Corn news and market analysis for the week of September 16, 2019.
September 2019 WASDE Corn Data Highlights:
U.S. CORN S&D ADJUSTMENTS: On Thursday the USDA released its September 2019 WASDE report. In that report the USDA lowered the 2019/20 U.S. corn yield 1.3 bushels per acre to 168.2 bpa.
As a result total 2019/20 U.S. corn production fell to 13.799 billion bushels, down 102 million bushels versus a month ago. However…despite the yield and production declines both figures still proved higher than the average trade guesses of 167.2 bpa and 13.672 billion bushels.
Furthermore the entire supply-side reduction was once again undone by additional decreases to U.S. corn demand.
2019/20 U.S. corn carryin stocks moved up 85 million bushels due to cuts to 2018/19 U.S. corn ethanol demand (down 50 million bushels) and exports (down 40 million bushels). The USDA also lowered 2019/20 U.S. corn ethanol demand an additional 25 million bushels to 5.450 billion bushels. The net impact of the USDA’s September adjustments was a revised 2019/20 U.S. corn ending stocks estimate of 2.190 billion bushels versus 2.181 billion in August and the average trade guess of 2.002 billion.
SEPTEMBER STATE CORN YIELD ADJUSTMENTS: The USDA made only minor adjustments to their September state corn yield estimates relative to a month ago.
A summary of the top 5 U.S. corn production states is as follows: Iowa’s corn yield was changed at 191 bpa versus 196 bpa in 2018 (-2.6%). Illinois’s corn yield was lowered 1 bpa to 180 bpa versus 210 bpa in 2018 (-14.3%). Nebraska’s corn yield was unchanged at 186 bpa versus 192 bpa in 2018 (-3.1%). Minnesota’s corn was down 2 bpa to 171 bpa versus 182 bpa in 2018 (-6%). And finally, Indiana’s corn yield was lowered 5 bpa to 161 bpa versus 189 bpa in 2018 (-14.8%).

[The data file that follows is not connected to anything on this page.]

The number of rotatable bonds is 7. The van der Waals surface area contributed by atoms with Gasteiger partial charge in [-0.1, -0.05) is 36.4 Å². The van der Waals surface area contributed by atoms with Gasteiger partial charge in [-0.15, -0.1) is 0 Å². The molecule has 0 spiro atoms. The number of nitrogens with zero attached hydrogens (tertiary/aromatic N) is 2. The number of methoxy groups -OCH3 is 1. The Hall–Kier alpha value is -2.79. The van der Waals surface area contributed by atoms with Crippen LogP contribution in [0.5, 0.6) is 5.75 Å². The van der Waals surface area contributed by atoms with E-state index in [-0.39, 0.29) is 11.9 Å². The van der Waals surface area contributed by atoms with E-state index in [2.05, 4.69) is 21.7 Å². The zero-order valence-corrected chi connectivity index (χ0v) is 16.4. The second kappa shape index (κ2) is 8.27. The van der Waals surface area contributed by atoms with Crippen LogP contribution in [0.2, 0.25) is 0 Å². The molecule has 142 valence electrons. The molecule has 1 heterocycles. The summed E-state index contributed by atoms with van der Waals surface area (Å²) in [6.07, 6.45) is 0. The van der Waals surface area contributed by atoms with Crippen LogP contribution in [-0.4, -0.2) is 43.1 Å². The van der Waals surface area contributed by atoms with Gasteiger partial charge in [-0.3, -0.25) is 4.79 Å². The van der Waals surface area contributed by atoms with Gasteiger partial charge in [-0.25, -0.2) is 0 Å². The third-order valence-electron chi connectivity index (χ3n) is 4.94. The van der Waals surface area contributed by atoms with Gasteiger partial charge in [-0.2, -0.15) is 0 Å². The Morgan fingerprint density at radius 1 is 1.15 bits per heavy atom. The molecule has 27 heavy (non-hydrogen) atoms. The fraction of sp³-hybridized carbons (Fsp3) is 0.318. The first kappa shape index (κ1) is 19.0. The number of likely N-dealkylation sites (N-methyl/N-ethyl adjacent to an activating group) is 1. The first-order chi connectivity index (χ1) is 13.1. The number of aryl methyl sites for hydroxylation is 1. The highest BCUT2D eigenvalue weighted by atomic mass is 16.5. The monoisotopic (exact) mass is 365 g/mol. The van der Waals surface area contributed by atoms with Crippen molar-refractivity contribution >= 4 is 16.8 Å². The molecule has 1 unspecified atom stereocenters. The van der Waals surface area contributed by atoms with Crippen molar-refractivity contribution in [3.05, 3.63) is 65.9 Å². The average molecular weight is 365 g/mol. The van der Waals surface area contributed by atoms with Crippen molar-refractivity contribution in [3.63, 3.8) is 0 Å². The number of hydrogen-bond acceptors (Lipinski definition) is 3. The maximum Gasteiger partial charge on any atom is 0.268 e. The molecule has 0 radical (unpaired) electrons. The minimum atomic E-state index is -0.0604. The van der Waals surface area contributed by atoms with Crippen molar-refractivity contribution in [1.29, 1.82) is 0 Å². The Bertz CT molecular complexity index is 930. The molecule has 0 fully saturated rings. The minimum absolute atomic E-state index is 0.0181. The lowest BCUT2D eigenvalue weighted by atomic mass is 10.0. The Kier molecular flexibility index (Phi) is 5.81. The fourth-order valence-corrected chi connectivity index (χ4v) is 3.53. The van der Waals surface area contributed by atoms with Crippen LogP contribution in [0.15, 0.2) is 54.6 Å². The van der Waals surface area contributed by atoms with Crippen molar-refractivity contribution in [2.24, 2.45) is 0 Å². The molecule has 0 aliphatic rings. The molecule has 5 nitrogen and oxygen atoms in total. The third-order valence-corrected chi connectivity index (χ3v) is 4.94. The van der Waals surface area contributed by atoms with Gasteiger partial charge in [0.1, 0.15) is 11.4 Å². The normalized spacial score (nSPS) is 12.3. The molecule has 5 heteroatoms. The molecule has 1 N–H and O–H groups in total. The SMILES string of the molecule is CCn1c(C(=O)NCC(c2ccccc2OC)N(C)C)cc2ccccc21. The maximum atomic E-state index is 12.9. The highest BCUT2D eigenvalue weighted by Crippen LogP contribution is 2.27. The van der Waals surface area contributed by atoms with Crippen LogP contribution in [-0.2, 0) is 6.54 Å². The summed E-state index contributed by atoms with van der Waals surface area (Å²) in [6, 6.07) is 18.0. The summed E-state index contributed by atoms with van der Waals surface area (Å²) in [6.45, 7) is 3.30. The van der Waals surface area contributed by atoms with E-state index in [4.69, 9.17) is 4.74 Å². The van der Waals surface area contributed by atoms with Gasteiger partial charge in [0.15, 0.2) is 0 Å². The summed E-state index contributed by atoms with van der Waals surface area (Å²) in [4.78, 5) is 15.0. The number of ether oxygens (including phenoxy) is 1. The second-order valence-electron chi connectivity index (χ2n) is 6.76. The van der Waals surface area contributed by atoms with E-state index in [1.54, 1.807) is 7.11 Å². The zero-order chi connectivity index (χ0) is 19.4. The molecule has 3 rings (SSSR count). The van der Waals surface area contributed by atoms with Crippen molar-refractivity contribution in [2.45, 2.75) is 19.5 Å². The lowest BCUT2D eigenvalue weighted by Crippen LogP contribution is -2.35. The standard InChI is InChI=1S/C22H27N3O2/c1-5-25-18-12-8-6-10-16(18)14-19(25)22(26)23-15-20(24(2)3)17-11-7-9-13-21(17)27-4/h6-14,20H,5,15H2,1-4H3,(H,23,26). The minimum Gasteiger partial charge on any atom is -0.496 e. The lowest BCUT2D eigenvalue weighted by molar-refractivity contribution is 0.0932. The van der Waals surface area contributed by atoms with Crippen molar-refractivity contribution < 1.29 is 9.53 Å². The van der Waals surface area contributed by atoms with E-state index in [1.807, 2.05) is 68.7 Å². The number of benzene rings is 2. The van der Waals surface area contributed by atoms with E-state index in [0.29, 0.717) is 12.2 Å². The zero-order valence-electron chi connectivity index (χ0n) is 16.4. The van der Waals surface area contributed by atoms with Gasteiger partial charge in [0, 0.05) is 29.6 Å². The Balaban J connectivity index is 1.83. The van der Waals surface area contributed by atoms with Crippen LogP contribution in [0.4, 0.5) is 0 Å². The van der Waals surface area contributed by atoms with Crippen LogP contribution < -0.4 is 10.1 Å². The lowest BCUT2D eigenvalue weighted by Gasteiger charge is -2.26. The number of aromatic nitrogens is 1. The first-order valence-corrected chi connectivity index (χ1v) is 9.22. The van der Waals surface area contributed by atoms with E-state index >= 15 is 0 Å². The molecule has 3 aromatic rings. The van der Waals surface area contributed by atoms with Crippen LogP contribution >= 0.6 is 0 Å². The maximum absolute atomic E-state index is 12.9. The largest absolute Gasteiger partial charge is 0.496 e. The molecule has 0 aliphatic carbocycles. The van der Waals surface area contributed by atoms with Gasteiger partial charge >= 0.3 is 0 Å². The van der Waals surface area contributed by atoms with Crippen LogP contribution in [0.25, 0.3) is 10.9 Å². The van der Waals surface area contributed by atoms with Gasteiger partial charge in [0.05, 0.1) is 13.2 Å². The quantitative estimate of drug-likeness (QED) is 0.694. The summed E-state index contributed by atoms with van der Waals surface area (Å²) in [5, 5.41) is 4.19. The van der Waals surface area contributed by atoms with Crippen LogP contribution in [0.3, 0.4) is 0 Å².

CORN BULL WISH LIST: If you’re a Corn Bull you’re now hoping for a 2018 or 2010 type yield reduction, September to Final (January).
In 2018 the U.S. corn yield fell 4.9 bpa from September to Final, resulting in a total U.S corn production decline of 407 million bushels. In 2010 the yield decrease from September to Final was even more exaggerated totaling 9.9 bpa. That equated to total U.S. corn production falling 735 million bushels.
Is that type of yield reduction possible this year? I would say yes, absolutely.
More often than not I defer to the USDA estimate, especially this late in the growing season. That said 2019 has been anything but normal given the unprecedented planting delays and excessive moisture this past spring/early summer.
The reality is there has been so much variability this growing cycle with respect to large areas of drown out and uneven crop maturities, that I don’t believe the USDA can accurately assess “yield” at this time.